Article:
Hi, I’m Jonathan Pritchard-Barrett, a copywriter and content manager. On this website you will find examples of my copywriting work: both headlines and articles, for both digital and print formats.
Why call the site ‘Ecstatic Gaucho’ then?
This particular gaucho is found in the short story The South (El Sur in Spanish) by the Argentinian writer Jorge Luis Borges. But I first came across it in the cult 1968 movie Performance, where Mick Jagger plays a burned-out rockstar living in a menage a trois in a Notting Hill mansion. In one scene Mick reads from the story in his camp, hippy drawl.
The film is terrific and that scene is very cool. The phrase ‘ecstatic gaucho’ leapt out and it just seemed like a great name for a website.
Borges thought that The South was ‘perhaps’ his best story, and it is certainly a good place to start if you’ve never read his really exceptional writing. You can read a version here.
The South tells the story of an Argentinian library administrator, Juan Dahlmann, who gets ill and on recovering takes the train to visit the dilapidated family farm in the vast empty south of the country. Alighting at a small rural station, he is challenged to a knife fight by some local toughs. As Dahlmann is unarmed, a wizened old local – the ecstatic gaucho, in fact – throws him a knife. He picks it up, knowing that this action means he – a weedy book lover – has accepted the challenge and will most probably die in the fight; this fact does not perturb Dahlmann however. In fact, the opposite is the case:
“They went out and if Dahlmann was without hope, he was also without fear. As he crossed the threshold, he felt that to die in a knife fight, under the open sky, and going forward to the attack, would have been a liberation, a joy, and a festive occasion, on the first night in the sanitarium, when they stuck him with the needle. He felt that if he had been able to choose, then, or to dream his death, this would have been the death he would have chosen or dreamt.”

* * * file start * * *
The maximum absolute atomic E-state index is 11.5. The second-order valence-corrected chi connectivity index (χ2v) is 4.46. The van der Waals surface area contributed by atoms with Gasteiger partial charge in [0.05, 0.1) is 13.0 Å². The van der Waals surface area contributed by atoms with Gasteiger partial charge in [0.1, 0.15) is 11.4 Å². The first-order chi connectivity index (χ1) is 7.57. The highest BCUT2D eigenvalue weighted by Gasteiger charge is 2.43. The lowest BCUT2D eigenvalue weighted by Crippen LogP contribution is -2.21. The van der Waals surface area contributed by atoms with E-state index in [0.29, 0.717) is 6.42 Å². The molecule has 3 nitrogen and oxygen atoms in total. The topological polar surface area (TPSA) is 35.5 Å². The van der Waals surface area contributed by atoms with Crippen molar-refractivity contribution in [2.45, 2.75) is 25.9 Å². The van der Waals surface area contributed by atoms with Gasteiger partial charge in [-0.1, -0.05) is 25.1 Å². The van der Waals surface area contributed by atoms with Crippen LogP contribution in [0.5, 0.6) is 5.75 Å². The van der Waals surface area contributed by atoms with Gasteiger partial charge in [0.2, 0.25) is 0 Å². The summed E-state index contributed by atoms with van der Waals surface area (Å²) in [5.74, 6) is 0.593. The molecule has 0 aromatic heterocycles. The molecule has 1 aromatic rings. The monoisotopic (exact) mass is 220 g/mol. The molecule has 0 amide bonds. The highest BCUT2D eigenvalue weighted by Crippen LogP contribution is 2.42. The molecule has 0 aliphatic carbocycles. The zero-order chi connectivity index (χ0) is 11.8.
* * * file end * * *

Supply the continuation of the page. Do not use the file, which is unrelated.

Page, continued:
I suppose, those three sentences struck some sort of a cord. Not of course that I am planning on walking out to my doom any time soon, or even considering getting into a knife fight. It’s just that I like the paragraph as a motto for the living, for life.
What is the gaucho so happy about then?
He’s not happy, he’s ecstatic. The two are different. Borges describes him as being small, desiccated and insignificant to the point of being absent from the world. The gaucho is in but not of the world. Also, he is an agent of fate – the man that gives Dahlmann the dagger that ensures his end.
Borges also describes the gaucho as being a “cipher of the South (his [Dahlmann’s] South)”. So, what is the south for Dahlmann? It is the place where his ancestors lived and died in battle and it came to stand for romantic ideals of courage and romantic death.
A Borgesian addendum to the origin of the name the Ecstatic Gaucho
Jorge Luis Borges is one of those illustrious writers whose names have become an adjective. According to Dictionary.com ‘Borgesian’ describes a literary style that is “reminiscent of elements of Borges’ stories and essays, esp. labyrinths, mirrors, reality, identity, the nature of time, and infinity”. Another of Borges’ recurring themes is, somewhat ironically, recurrence itself.
A good example is his story, The Plot, from the 1960 collection Dreamtigers that was published as El Hacedor in Spanish, where Borges applies the idea of recurrence to literary plots (another of his interests). Only two paragraphs long, The Plot is probably more of a meditation rather than a story. Still, while it might be brief, it certainly packs a punch:
To make his horror complete, Caesar, pressed to the foot of a statue by the impatient daggers of his friends, discovers among the blades and faces the face of Marcus Junius Brutus, his protégé, perhaps his son, and ceasing to defend himself he exclaims: “You too, my son!” Shakespeare and Quevedo revive the pathetic cry.
Destiny takes pleasure in repetition, variants, symmetries: nineteen centuries later, in the south of the Province of Buenos Aires, a gaucho is attacked by other gauchos. As he falls he recognizes an adopted son of his and says to him with gentle reproof and slow surprise (these words must be heard, not read), “Pero che!” He is being killed, and he does not know he is dying so that a scene may be repeated.
It’s classic Borges. Only 129 words, it contains gauchos, recurrence, and death by knife. Daggers are one of the most significant symbols in his work. You can read more about the meaning of knives in his writing in the essay The Daggers of Jorge Luis Borges by Michael Greenberg.